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Small Tractors on Big Farms (2009)

December 27, 2008
 
 
Being small but mighty keeps lower-horsepower tractors busy with numerous farmstead tasks, even on large-acreage operations.


The Warrens of Newton Grove, N.C., need a lot of tractor power to farm more than 4,000 acres of corn, cotton and wheat. In fact, the family operates 10 tractors with more than 100 hp each. But they also find uses for at least eight tractors in the 40-hp to 75-hp range.

In addition to crops, the Warrens have 600 brood cows and 3,400 sows in a farrow-to-finish operation.

"We always have plenty of chores that are a better fit for a smaller tractor," says Bartley Warren, who farms with his father, Gerald, brother, Brandon, uncle, George, and cousin, Brian.

"We use the smaller tractors for handling hay for livestock, spreading fertilizer and shredding pastures," Bartley says. "They are very versatile in that they fit into tighter areas better than larger tractors. And they are more fuel-efficient for small tasks."

The Warren family is in good company when it comes to appreciating the power of a small tractor. According to a 2008 online survey of Farm Journal readers, 80% reportedly own or lease at least one tractor of more than 100 hp, 85.7% own or lease at least one tractor with 40 hp to 100 hp and 56.1% own or lease at least one tractor of less than 40 hp.

Moreover, 44% of readers said they probably will buy a 100-hp-or-less tractor within the next year.

These survey results don't surprise H. Mark Hanna, an Iowa State Extension ag engineer.

"Even on large-acreage operations, there are tasks that can be accomplished more efficiently with a smaller-horsepower tractor," Hanna says. "Particularly if crop farms have livestock, tractors under 100 hp are useful for running feed-mixing equipment, hauling feed and manure and small mowing jobs.

"With a diesel engine tractor pulling light drawbar loads, you can usually compensate by shifting up into a higher gear and pulling the throttle back," he continues. "With a PTO-type load that needs to be operated at a certain rated speed, you are likely to get much better fuel efficiency with a lower-horsepower tractor."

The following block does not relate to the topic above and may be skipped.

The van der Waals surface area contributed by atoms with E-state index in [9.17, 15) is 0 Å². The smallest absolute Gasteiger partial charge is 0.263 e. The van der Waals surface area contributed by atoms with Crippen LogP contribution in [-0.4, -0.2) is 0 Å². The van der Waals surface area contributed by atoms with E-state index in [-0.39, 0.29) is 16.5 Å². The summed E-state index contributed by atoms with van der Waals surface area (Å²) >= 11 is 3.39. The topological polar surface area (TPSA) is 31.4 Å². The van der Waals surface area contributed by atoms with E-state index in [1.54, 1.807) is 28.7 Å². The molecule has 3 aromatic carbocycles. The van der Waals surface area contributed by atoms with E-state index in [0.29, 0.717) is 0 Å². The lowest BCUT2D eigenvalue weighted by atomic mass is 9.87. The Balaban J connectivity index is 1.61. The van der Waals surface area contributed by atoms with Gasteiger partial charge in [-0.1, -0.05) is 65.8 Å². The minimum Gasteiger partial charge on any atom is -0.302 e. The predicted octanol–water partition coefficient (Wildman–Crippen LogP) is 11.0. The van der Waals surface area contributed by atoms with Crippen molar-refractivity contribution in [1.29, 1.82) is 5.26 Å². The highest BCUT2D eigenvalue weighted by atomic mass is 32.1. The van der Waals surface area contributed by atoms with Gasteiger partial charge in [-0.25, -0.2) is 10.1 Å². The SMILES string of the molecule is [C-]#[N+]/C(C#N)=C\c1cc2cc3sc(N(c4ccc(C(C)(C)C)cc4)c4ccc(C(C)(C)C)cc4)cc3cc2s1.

Hanna adds that another advantage of smaller tractors, particularly those that don't have cabs, is that they offer better all-around visibility. He cautions, however, to make sure that they have a rollover protective structure.

Jeff Mezera appreciates the convenience of his reliable tractors in the lower-horsepower range. He and his son, Matt, farm 1,600 acres of corn, soybeans and alfalfa near Bagley, Wis. They also run a 200-cow dairy and feed out 1,200 calves annually.

For crop farming, the Mezeras rely on two 200-hp and five 150-hp tractors. But the workhorse for the cattle operation tops out at 100 hp.

"That tractor runs 365 days a year, mixing feed for the cattle," Mezera says. "It's cabless, which makes it handy to get off and on when loading feed. And it is very fuel-efficient."

All major machinery manufacturers and a host of tractor-specific companies offer utility tractors designed to perform farmstead tasks that require less horsepower. To further enhance their usefulness, a variety of attachments are available from the manufacturer or aftermarket.

With the availability of standard features found on higher-horsepower tractors and the spectrum of specification levels, farmers can find a lower-horsepower tractor that fits their needs instead of using a tractor that offers more than necessary.

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FEATURED IN: Farm Journal - December 2008

 
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